Amazon invests $10 million in Closed Loop Fund
Amazon has announced it will invest $10 million in Closed Loop Fund, New York, to support recycling infrastructure in the U.S., according to an Amazon news release. Amazon’s investment will increase the availability of curbside recycling for about three million homes in communities across the country, making it easier for customers to recycle and further develop end markets for recycled commodities.
Amazon says the investment will divert about 1 million tons of recyclable material from landfill into the recycling stream and eliminate about 2 million metric tons of carbon dioxide by 2028.
“This investment will help build the local capabilities needed to make it easier for our customers and their communities to recycle and to increase the amount of material recycled across the country,” says Dave Clark, Amazon’s senior vice president of worldwide operations. “We are investing in Closed Loop Fund’s work because we think everyone should have access to easy, convenient curbside recycling. The more we are all able to recycle, the more we can reduce our collective energy, carbon and water footprint.”
Closed Loop Fund invests in sustainable consumer goods, advanced recycling technologies and the development of the circular economy. Closed Loop Fund CEO Ron Gonen adds, “Amazon's investment in Closed Loop Fund is another example of how recycling is good business in America. Companies are seeing that they can meet consumer demand and reduce costs while supporting a more sustainable future and growing good jobs across the country. We applaud Amazon's commitment to cut waste, and we hope their leadership drives other brands and retailers to follow suit."
According to Amazon’s news release, the company’s investment in Closed Loop Fund furthers its commitment to reducing packaging waste through its Frustration-Free Packaging programs, which are designed to produce less waste than traditional packaging. Amazon says it has eliminated more than 244,000 tons of packaging materials, equivalent to 500 million shipping boxes, over the last 10 years.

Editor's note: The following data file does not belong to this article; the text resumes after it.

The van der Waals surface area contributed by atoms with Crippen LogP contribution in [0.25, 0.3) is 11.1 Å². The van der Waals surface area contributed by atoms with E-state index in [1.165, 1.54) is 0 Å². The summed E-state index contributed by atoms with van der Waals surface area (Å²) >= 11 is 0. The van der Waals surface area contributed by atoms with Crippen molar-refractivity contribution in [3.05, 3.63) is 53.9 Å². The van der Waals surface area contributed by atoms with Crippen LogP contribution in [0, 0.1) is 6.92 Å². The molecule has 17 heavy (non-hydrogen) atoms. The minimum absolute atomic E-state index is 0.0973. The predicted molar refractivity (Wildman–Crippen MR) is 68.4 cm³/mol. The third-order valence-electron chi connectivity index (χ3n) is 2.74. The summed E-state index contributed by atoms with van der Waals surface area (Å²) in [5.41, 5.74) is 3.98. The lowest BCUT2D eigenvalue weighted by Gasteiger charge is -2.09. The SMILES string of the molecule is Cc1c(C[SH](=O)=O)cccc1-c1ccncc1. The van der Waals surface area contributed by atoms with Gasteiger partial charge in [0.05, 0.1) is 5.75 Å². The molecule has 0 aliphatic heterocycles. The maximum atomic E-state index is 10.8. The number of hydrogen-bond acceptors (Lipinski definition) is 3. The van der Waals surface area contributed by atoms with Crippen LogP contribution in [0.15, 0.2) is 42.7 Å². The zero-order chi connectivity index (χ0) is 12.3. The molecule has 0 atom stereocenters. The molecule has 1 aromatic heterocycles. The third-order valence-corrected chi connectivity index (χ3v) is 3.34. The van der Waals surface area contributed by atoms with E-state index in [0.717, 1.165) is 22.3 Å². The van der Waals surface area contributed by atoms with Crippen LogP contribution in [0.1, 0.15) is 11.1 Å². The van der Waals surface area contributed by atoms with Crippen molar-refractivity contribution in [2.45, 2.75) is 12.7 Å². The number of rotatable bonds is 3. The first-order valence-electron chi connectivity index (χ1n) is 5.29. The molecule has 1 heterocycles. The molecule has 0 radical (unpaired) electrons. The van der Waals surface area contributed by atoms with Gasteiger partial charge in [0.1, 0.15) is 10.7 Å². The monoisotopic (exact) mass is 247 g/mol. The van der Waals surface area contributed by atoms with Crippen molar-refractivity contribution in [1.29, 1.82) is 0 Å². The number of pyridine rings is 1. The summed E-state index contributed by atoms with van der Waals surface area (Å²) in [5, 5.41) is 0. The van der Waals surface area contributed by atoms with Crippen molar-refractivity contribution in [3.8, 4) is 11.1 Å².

Malaysia takes another step back from plastic scrap
The government of Malaysia, which placed a moratorium on issuing new licenses to import plastic scrap in July, has reportedly stated it will extend that moratorium indefinitely.
A market report from Bureau of International Recycling (BIR) committee member Steve Wong says a government minister has announced an extension of the moratorium, although exceptions will be made “on imports of quality and homogeneous plastic scrap [that] can be recycled for reuse and [for which] the importer can meet certain conditions.”
An online news article from The Star, based in Petaling Jaya, Malaysia, says several government ministers met on Oct. 26 and decided to extend the moratorium then.
While Wong’s report indicates existing license holders may continue to import plastic scrap, it also mentions a timetable to completely phase out such imports. “A complete ban on plastic scrap imports shall take effect after three years,” writes Wong, who is also president of the China Scrap Plastic Association and chairman of the Hong Kong-based plastic recycler Fukutomi Co. Ltd.
Manufacturers in Malaysia who consume plastic scrap also “must [now] use 30 percent local plastic scrap while importing the remaining 70 percent, and the ratio of imported scrap will be reduced to 60 percent in year two and 50 percent in the year following,” reports Wong.
Other policy changes agreed to by the ministers include: restricting the source of imported plastic scrap to the U.S., the European Union and Japan; charging an import levy of at least 15 Malaysian ringgits ($3.58) per metric ton; and requiring a deposit from scrap importers in case of violations.